Loving the new Grow look
We celebrated the official launch of the new look and program book
Friends of Grow
Inspirational people who are raising funds on our behalf
Lauren of Ireland
Thanks so much Lauren, your support has made such a different to us!
Bank of New York Mellon SD Team
Bus Éireann's Expressway
Friday Nights Miscellany
A series of national community events to revive that Friday feeling!
Grow Art Gallery
Creations by members to inspire us on our mental health journeys
Freestyle embroidery by Catherine, Charlestown Group
“Sit in the garden for 10 minutes every day to clear the cobwebs. The natural light is very good for you. I do some of my best embroidery in the garden.”
Sandycove Harbour in February
Submit to The Grow Gallery
Volunteer Coordinator Role
- The Board
- The Program Team
- Regional Teams
- Organizers and Recorders
- Panel Personnel
- Occasional Project volunteers
A little Bird
By Patrick Clifford
A little bird appears to awaken me at sunrise.
Could it be an angel from the heavens in a disguise?
This little bird comes to tell me everything will be fine.
Cheers me up with its chirpy sounds, when I feel like crying.
It’s like a magic word,
Or a secret of a little bird,
It never seems to fly away,
Always around when I pray.
A little bird told me love could be here to stay.
All the other birds have gone, all flown away.
This little bird is trying to let know its secret to tell.
Taking me away from reality, under its magical spell.
I never hope I see the day,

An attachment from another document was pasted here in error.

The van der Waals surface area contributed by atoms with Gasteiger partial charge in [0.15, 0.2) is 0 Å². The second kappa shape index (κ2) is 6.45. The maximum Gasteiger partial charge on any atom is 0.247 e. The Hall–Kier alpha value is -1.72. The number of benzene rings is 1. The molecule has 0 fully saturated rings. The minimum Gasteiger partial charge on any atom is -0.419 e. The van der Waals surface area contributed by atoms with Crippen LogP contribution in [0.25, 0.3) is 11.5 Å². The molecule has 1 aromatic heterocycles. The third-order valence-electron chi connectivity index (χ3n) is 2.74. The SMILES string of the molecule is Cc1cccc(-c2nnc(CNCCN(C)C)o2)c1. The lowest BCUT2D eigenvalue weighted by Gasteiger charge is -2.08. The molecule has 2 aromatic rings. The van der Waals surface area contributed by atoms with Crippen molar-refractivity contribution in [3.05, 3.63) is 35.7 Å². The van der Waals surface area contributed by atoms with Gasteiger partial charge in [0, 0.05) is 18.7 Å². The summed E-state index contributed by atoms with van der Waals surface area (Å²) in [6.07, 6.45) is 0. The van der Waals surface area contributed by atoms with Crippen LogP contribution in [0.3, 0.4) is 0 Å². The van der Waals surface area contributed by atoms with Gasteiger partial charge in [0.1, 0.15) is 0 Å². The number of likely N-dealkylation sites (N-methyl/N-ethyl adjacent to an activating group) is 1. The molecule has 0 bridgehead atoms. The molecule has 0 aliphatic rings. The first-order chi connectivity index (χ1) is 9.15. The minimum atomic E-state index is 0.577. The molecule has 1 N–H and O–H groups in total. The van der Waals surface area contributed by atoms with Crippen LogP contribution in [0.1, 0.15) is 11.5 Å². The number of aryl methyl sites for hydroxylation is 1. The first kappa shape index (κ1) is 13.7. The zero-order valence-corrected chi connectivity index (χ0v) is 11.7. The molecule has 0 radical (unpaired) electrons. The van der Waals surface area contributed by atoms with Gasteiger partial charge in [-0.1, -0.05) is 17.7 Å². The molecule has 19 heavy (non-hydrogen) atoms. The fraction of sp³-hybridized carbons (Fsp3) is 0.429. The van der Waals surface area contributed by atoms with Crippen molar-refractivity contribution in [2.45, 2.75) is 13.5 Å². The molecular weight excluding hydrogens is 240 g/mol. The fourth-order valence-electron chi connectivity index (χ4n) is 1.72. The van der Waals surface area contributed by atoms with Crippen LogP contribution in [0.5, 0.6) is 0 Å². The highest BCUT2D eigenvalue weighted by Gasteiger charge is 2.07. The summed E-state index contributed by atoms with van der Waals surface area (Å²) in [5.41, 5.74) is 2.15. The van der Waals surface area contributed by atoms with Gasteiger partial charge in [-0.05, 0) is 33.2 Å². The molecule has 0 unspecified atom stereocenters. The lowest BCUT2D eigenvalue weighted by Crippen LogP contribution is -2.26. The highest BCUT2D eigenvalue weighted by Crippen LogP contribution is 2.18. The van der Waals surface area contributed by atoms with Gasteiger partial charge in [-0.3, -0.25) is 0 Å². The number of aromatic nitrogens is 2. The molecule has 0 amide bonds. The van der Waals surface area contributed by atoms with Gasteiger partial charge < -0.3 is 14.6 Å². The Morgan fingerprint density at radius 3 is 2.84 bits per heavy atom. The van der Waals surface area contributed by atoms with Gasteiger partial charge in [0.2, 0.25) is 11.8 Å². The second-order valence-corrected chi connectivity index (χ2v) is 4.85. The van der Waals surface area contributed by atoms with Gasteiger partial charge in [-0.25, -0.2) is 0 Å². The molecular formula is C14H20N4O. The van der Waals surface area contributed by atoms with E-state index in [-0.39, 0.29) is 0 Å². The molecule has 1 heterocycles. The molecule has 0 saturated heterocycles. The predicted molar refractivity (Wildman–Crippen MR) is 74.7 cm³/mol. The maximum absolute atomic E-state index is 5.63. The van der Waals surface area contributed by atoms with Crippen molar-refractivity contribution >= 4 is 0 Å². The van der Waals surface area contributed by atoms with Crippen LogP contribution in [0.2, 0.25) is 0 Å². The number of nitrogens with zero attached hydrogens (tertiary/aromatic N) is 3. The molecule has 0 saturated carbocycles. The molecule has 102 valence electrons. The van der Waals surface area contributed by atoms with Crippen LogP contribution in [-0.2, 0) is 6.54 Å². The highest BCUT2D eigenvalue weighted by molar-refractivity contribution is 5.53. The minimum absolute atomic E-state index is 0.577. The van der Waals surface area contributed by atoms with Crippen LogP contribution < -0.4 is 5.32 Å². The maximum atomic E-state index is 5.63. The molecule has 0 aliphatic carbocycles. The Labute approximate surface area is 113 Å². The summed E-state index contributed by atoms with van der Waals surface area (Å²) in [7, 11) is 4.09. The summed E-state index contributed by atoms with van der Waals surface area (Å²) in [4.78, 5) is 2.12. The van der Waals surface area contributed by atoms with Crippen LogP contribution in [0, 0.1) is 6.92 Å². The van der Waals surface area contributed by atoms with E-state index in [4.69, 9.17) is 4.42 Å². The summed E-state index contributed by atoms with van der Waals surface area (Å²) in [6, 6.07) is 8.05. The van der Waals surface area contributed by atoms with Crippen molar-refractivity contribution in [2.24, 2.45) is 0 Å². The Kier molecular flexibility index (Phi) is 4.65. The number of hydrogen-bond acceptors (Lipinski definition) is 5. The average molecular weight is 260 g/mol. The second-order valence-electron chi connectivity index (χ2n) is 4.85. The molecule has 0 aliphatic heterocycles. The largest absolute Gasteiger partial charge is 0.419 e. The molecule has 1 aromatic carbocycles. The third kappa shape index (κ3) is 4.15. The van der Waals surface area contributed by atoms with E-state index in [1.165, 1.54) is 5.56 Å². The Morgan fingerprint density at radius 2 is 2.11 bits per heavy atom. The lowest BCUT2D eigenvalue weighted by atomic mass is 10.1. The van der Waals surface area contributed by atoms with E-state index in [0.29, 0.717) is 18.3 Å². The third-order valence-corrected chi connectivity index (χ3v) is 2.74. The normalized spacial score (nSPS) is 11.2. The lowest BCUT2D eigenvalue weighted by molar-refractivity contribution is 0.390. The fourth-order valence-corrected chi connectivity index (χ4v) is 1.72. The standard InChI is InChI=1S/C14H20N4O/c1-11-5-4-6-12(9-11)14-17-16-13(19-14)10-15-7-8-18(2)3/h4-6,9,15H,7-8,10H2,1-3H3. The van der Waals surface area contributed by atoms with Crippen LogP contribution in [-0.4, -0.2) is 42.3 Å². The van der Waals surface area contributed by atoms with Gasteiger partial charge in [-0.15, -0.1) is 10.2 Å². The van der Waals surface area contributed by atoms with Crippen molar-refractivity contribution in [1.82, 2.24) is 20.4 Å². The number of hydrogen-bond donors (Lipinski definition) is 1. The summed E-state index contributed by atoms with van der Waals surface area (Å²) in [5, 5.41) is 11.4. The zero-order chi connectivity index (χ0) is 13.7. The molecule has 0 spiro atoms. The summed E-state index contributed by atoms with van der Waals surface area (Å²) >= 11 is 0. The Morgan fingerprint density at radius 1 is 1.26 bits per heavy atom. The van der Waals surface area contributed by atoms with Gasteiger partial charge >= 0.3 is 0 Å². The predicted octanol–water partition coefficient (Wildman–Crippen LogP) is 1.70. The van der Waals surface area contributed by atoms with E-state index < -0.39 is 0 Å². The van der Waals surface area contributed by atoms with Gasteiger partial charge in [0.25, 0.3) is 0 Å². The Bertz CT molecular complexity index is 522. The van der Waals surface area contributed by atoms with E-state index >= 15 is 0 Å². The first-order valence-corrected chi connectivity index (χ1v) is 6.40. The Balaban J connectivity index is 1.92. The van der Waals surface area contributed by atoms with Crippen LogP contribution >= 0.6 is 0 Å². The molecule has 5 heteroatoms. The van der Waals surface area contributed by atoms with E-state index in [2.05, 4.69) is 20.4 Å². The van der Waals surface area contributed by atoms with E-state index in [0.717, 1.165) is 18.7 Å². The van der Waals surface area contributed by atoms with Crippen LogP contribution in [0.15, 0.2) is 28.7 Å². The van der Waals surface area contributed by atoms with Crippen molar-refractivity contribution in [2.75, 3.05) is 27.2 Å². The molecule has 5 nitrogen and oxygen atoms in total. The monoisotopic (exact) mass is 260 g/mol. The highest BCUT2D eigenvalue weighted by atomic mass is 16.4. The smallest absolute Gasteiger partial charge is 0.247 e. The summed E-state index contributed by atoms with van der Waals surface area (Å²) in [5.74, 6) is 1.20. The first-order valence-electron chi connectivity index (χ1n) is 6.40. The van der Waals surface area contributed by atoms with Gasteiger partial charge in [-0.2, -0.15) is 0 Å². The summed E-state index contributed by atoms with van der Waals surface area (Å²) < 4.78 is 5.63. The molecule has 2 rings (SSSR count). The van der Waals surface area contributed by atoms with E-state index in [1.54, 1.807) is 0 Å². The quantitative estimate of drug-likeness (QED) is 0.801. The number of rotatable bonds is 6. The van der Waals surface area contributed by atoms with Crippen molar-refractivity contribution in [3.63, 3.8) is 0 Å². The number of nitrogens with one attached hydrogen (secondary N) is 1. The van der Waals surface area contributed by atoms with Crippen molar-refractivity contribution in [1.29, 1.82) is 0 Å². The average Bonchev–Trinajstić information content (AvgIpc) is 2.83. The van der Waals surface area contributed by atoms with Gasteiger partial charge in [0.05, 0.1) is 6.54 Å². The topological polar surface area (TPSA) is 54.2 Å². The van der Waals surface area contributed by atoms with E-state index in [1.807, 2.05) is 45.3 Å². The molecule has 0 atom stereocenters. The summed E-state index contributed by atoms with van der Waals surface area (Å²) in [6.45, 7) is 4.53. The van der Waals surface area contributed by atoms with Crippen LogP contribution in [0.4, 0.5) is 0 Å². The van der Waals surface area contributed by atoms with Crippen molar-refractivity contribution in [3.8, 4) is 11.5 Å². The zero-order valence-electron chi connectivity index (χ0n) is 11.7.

A little bird will fly away,
I want to fly on its wing,
Making my heart sing.
A little bird is there rain, hail or snow.
Easing my pain helping me relax and let go.
I’m on my own it seems to be my only friend.
Having faith a little bird is there till the very end.
Nothing is concealed or obscured,
When it’s me and a little bird,
My little bird I love you so,
On my windowsill to and fro,
A little bird, your my imagination and help me to cope with what’s real,
With you by my side I feel I have been delta hand of a perfect deal.
I love it when you bounce and bop,
Or when you’re still on a tree top,
A little bird always come but never go,
Every day you put on the perfect show.
Sometimes it seems almost strange,
A little bird has helped me change,
My heartaches knowing you will not always be there,
A little bird thank you for helping me live and become aware.
A little bird, a little bird, a little bird,
Without you I couldn’t listen or say a word.
My little friend, my little bird,
A little bird, my friend, a little bird.
Let’s Talk, Mental Health
“OUR MINDS MATTER”
Grow Mental Health, Co Offaly
Grow Mental Health, Co. Laois
How to support someone who is unwell
Signs of mental illness
How to maintain your mental health
Callout for Storytellers
Have you an interesting story that you would like to share? Now is your opportunity. Grow Mental Health is looking for people who would like to practice their storytelling skills.
It could be a story you read about somewhere. Maybe somebody told it to you. It might be a short story that you read and enjoyed. Maybe even one you wrote yourself! Perhaps even a short poem.
Everyone has a story: What about yours?
Story-telling workshop for World Time to Talk Day
‘There is no greater agony than bearing an untold story inside you.’